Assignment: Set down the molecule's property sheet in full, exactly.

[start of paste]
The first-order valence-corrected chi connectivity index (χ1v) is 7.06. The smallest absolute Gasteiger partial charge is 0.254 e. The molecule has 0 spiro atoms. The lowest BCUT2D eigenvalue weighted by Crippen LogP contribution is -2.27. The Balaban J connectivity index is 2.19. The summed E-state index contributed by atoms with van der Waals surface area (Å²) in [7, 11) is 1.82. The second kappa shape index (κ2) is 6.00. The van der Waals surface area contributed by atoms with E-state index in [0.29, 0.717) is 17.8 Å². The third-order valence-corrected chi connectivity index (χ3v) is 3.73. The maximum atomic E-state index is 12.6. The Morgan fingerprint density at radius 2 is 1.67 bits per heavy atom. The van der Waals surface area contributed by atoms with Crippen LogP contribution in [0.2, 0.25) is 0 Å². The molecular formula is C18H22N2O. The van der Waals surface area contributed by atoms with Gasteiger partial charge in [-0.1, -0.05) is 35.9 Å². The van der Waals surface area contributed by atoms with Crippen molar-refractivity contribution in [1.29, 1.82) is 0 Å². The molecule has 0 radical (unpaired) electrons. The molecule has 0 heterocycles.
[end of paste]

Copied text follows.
The first-order valence-corrected chi connectivity index (χ1v) is 7.06. The smallest absolute Gasteiger partial charge is 0.254 e. The molecule has 0 spiro atoms. The lowest BCUT2D eigenvalue weighted by Crippen LogP contribution is -2.27. The Balaban J connectivity index is 2.19. The summed E-state index contributed by atoms with van der Waals surface area (Å²) in [7, 11) is 1.82. The second kappa shape index (κ2) is 6.00. The van der Waals surface area contributed by atoms with E-state index in [0.29, 0.717) is 17.8 Å². The third-order valence-corrected chi connectivity index (χ3v) is 3.73. The maximum atomic E-state index is 12.6. The Morgan fingerprint density at radius 2 is 1.67 bits per heavy atom. The van der Waals surface area contributed by atoms with Crippen LogP contribution in [0.2, 0.25) is 0 Å². The molecular formula is C18H22N2O. The van der Waals surface area contributed by atoms with Gasteiger partial charge in [-0.1, -0.05) is 35.9 Å². The van der Waals surface area contributed by atoms with Crippen molar-refractivity contribution in [1.29, 1.82) is 0 Å². The molecule has 0 radical (unpaired) electrons. The molecule has 0 heterocycles.